If our zeal is leading us to do any sort of violence at all, without exception, then it is not true zeal for God.

We have a true zeal for God when our zeal leads us to shun every appearance of evil, wickedness, and violence in our lives. We have a true zeal for God when that zeal is driving us to suffer for the sake of others, to lay down our lives for others, to love our enemies.

If we have this true zeal for God, then our zeal is saving us.

This is what Paul means in Titus 2:11-14.

“For the grace of God has appeared, bringing salvation for all people, training us to renounce ungodliness and worldly passions, and to live self-controlled, upright, and godly lives in the present age, waiting for our blessed hope, the appearing of the glory of our great God and Savior Jesus Christ, who gave himself for us to redeem us from all lawlessness and to purify himself a people for his own possession who are zealous for good works.”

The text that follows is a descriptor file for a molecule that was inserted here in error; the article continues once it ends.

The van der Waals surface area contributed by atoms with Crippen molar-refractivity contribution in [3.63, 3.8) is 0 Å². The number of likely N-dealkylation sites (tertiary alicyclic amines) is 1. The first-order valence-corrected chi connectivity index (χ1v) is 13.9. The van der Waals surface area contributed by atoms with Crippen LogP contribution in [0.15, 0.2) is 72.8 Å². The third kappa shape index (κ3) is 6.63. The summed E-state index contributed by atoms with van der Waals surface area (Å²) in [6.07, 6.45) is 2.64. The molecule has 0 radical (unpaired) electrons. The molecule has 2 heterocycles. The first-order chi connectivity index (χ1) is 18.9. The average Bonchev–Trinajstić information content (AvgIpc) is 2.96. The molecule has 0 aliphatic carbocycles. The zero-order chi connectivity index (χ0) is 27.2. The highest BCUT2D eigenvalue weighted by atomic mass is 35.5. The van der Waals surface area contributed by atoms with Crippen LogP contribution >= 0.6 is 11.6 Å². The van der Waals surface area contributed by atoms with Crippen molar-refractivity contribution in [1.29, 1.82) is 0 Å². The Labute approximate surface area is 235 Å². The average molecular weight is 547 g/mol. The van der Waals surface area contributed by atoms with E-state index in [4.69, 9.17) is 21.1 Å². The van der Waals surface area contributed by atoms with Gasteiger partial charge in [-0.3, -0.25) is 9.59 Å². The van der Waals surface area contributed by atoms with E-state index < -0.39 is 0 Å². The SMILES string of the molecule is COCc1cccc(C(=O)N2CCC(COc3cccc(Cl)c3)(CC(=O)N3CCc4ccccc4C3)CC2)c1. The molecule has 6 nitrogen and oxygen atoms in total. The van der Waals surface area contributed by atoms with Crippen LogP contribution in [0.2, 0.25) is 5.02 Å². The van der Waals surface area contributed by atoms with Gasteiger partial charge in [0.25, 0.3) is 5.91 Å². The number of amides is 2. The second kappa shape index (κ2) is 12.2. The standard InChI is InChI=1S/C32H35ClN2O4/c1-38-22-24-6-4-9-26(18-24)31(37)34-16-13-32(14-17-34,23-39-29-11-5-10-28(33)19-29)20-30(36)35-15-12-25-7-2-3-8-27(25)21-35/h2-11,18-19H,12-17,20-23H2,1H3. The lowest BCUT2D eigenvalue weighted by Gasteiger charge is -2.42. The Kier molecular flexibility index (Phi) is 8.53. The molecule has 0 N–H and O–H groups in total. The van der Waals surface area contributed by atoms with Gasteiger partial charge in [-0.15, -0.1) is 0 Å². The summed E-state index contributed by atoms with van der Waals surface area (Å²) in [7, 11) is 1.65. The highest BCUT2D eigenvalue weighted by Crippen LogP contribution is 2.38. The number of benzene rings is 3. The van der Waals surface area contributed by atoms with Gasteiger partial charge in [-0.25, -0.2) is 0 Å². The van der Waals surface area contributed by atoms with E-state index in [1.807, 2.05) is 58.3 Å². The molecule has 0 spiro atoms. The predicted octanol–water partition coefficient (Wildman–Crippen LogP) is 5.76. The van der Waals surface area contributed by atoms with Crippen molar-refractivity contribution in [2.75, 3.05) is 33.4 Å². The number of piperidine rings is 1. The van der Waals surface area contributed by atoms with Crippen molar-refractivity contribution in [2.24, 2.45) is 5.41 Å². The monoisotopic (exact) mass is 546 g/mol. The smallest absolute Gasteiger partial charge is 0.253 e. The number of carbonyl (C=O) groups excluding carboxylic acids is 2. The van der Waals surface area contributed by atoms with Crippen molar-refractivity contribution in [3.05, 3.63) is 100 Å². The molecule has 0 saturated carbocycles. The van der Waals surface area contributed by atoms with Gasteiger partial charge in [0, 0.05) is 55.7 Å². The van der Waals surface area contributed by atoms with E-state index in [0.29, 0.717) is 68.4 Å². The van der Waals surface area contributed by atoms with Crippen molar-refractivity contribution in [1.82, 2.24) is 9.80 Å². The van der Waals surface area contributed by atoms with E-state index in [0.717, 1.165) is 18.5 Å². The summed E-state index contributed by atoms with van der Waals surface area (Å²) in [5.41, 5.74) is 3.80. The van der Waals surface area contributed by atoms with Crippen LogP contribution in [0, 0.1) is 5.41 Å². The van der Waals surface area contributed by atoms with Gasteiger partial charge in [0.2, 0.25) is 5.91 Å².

Go back to Romans 10:1-4. Paul said that his “heart’s desire and prayer to God them [the Jews] is that that may be saved.”

How would they be saved?

Having a zeal for God that was according to knowledge. A zeal for God that drove them to suffer and lay down their lives for others just as their Messiah did.

This is what it means to be saved.

Your zeal for God is saving you when your zeal turns you from persecuting others, from violence toward others, to suffering for others, including loving your enemies.